“I just whipped it together the other day when the idea popped into my head,” he said.
StandWithUs+: LGBTQ Rights
What began with the persecution of LGBTQ, Jews, and other minorities in the Middle East, has now spread throughout the world because of extremist religious ideology.
It would be difficult to write about the Gaza Strip without mentioning its rulers: Hamas, the US-designated terrorist group whose charter calls for the destruction of Israel and genocide of the Jews.
Yet that’s precisely what Elizabeth Kucinich did in The Hill, in her more than 1,100-word op-ed “Gaza’s plight matters to the world.”
Kucinich, the wife of former US Congressman Dennis Kucinich (D-OH), is a self-described “D.C.-based consultant dedicated to working to bring social, economic, health, agricultural and ecological systems into balance.” But balance — among other things — is lacking in her anti-Israel missive that is full of lies and distortions.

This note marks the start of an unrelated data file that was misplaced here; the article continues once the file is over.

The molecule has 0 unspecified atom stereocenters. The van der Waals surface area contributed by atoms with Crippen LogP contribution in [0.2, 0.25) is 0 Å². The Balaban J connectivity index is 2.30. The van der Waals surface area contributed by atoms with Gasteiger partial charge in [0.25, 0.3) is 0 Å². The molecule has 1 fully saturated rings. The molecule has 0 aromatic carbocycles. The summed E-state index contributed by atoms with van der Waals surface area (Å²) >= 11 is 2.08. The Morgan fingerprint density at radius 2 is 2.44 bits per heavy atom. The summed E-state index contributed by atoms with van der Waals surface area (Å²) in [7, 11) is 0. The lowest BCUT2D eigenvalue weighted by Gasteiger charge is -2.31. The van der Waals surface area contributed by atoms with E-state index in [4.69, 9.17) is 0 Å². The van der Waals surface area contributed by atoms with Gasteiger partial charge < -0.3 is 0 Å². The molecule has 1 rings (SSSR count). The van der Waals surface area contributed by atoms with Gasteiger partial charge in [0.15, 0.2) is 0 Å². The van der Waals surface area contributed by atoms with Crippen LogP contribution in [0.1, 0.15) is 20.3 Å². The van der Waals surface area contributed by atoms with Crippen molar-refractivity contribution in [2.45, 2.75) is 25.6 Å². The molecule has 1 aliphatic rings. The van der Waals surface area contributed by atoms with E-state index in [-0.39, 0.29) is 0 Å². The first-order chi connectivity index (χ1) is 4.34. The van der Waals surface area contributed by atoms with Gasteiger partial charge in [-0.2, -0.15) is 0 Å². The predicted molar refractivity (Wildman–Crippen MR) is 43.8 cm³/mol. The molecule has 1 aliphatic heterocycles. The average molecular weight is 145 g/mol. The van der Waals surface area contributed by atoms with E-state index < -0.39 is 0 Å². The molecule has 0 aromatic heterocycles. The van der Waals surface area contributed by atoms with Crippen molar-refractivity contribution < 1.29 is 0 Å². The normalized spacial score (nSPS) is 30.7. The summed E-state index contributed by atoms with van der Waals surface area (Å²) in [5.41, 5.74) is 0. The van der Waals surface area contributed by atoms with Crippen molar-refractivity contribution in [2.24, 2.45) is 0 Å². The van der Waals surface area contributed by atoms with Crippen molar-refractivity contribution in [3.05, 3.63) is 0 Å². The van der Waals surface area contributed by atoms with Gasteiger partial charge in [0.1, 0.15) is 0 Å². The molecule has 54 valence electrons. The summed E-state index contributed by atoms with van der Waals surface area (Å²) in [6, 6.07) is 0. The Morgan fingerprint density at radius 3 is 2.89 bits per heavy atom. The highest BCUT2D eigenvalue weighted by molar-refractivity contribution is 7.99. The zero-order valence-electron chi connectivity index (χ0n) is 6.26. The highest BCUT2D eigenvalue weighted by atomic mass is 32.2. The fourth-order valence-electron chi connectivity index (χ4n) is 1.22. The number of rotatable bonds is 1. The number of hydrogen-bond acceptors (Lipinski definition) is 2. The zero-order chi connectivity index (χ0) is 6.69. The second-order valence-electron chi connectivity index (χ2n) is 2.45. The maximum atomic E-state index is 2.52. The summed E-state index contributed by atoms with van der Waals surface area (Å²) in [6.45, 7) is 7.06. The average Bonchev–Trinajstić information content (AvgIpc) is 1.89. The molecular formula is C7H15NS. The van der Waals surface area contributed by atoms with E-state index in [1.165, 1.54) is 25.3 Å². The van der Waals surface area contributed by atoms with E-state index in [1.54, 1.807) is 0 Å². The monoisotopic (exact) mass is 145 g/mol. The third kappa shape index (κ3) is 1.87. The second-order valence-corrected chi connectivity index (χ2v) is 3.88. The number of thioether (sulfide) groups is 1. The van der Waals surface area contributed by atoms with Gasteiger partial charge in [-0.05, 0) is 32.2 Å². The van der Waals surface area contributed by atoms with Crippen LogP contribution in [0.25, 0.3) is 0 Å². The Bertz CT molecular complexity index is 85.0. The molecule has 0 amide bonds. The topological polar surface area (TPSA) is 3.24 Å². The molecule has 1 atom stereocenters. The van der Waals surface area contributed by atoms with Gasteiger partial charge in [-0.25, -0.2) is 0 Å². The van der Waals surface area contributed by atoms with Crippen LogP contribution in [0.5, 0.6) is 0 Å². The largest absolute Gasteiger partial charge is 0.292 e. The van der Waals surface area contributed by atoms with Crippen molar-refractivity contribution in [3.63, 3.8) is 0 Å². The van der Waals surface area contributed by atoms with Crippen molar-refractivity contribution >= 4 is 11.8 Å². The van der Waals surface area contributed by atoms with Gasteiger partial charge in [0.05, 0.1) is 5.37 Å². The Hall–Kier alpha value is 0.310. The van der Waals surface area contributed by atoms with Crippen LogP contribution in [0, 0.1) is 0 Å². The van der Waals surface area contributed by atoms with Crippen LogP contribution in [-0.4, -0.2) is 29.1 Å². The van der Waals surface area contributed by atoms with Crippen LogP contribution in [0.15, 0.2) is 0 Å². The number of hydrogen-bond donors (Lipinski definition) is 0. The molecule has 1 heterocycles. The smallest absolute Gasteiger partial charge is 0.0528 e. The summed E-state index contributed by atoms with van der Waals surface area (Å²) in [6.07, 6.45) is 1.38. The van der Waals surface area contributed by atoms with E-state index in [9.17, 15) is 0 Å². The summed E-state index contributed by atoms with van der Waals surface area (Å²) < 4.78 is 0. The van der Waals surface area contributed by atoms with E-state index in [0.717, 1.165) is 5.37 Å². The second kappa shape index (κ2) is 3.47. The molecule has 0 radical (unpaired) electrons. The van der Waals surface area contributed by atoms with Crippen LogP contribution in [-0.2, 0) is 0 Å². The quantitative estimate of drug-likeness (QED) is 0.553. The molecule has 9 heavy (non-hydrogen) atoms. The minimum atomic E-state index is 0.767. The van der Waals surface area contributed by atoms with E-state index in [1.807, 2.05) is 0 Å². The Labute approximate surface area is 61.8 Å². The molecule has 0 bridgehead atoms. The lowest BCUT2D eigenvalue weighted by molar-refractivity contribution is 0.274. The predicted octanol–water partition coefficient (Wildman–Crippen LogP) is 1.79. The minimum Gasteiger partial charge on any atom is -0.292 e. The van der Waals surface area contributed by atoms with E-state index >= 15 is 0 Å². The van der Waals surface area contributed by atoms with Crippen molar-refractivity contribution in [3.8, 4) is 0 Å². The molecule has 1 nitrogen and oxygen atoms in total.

In her commentary, Kucinich refers to Gaza as “occupied Palestinian territory,” but doesn’t say that in 2005, Israel unilaterally withdrew from Gaza. Shortly thereafter, Palestinian Arabs elected Hamas, which subsequently initiated three wars against the Jewish State: in 2008-9, 2012, and 2014.
Kucinich calls Israel’s blockade of the Strip “illegal.” However, the UN’s Palmer Report (2011) called it a “legitimate security measure in order to prevent weapons from entering Gaza by sea and its implementation complied with the requirements of international law.”